If anything it’s a structural advantage for the big incumbents. Google has spent $4m (and climbing) disputing IP with Oracle. Apple just demanded $6m in legal costs from Samsung for beating them in their IP case. Your patent is neat, but worthless without the resources to back it up.
- Better UX/UI: A more specific version of “Better product.” The perfect example here is the online music industry – Spotify, Pandora, iTunes, Google Music, Tidal, have now spent a decade stressing over their user experiences to no conclusion. This is really a lack of SCA – they’re all giving away the same music, and no one player has been able to achieve a decisive advantage.
Unfortunately, a lot of the really sustainable advantages are sustainable because they’re hard. Brand will take years of customer goodwill. Scale is exactly what you’re competing against as a start-up.
So where, then, can a start-up find an “achievable” competitive advantage?
- Platform independence: The best startups exploit the immovable structural limitations of the incumbents. Apple notes is a great product, but it sucks if you have one PC, android table, or whatever. Evernote can be more cross-platform than Apple Notes by its very nature.
- Network effects: The classic. A two-sided network, once established, is incredibly hard to disrupt. ai, for example, was able to speed to a large Series A because of it’s strong, self-reinforcing community of data scientists. Slack is a classic network of networks model with a correspondingly similar exponential growth curve.
There’s a trap here, though – don’t become too optimistic on the strength of your network. Consider Uber and Lyft – each thought they had a strong network lock-in until every driver started using 2 or 3 different apps. As a result, the entire industry is facing severe margin pressure and Uber still subsidizes a huge portion of every ride. The lesson for your business: if you’re going to bet the company on network effects, critically examine the possibility there may actually be no network.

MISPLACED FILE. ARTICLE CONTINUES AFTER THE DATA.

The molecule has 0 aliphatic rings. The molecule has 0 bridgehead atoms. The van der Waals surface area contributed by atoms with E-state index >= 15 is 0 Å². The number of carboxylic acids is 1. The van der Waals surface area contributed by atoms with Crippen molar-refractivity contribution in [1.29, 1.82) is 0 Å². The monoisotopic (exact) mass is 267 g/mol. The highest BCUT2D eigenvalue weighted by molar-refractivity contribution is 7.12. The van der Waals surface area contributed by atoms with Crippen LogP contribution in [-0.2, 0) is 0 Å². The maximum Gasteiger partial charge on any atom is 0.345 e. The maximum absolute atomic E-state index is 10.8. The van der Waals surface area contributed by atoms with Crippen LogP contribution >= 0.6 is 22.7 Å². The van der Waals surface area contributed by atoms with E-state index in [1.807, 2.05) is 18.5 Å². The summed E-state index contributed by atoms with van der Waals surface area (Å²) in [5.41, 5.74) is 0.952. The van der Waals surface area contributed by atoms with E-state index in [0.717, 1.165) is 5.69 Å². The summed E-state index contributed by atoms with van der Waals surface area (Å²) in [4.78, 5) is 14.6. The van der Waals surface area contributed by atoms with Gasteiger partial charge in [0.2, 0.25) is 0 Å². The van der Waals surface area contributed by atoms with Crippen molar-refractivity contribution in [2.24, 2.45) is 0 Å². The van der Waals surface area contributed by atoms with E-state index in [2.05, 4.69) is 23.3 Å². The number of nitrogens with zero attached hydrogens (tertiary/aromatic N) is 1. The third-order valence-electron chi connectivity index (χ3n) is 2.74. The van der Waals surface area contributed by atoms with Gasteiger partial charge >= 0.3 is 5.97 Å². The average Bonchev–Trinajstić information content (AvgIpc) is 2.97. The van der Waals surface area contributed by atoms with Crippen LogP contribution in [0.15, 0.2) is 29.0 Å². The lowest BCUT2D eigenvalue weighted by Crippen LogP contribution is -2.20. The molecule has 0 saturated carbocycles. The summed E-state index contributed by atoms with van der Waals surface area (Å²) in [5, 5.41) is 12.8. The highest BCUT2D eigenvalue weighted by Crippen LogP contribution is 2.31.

- Data: Yes, you’ll never have as much data as Google. But the rise of reciprocal data applications (RDAs) will likely power the next stage of hyperscale startups. Having data is good, having a mechanism for developing more proprietary data is better – this is exactly why Waze was worth $1.1bn to Google.
3) Figure out how to get there
The good news in this competitive gauntlet: every impenetrable incumbent today had no defensible advantage earlier in its history.
This is where the rest of the kickass stuff about your business comes in – great team, good products, solid customer traction, etc. In fact, most businesses zoom right to this node without showing enough consideration to your future defensibility.
So the key here is context. Every one of these things should be viewed as a path to your SCA.
We just decided a great product isn’t sustainable – in the long run, Google can out-build you. But a great product, timed properly, can help a company reach another SCA. For example: before Instagram was an entrenched social network giant, it just one of the first apps to offer filters. People downloaded it because it took better photos, and that momentum led them a strong SCA.
In fact, almost every giant in tech today followed that same one-two punch:
Maybe your business is the first to develop AI for a certain trading algorithm that it will ultimately parlay it into a Markit-style data advantage. Or perhaps your new social network for families is so well-designed it will grow rapidly until the network effects start kicking in. The most effective VC pitches use this one-two framework to articulate how your startup will achieve and sustain market leadership.
SCA is the key to nailing an amazing VC pitch, and it’s good business. Hypergrowth is only possible with an amazing business model, and amazing business models need to have a strong defense. To that end, every startup needs to:
- think seriously about its advantages now,
- be brutally honest over whether those can be copied (ie, are they “unfair”), and
- plan how it can use what it has to get to that unfair advantage
Even more importantly – this is an ongoing concept that you should revisit often as you grow your business. Your product strategy, your go-to-market, your revenue model, your capital plan – these should all be framed by that all-important unfair advantage. The one that will let your business take off like a rocket ship rather than getting stuck in the competitive swamp of decreasing margins.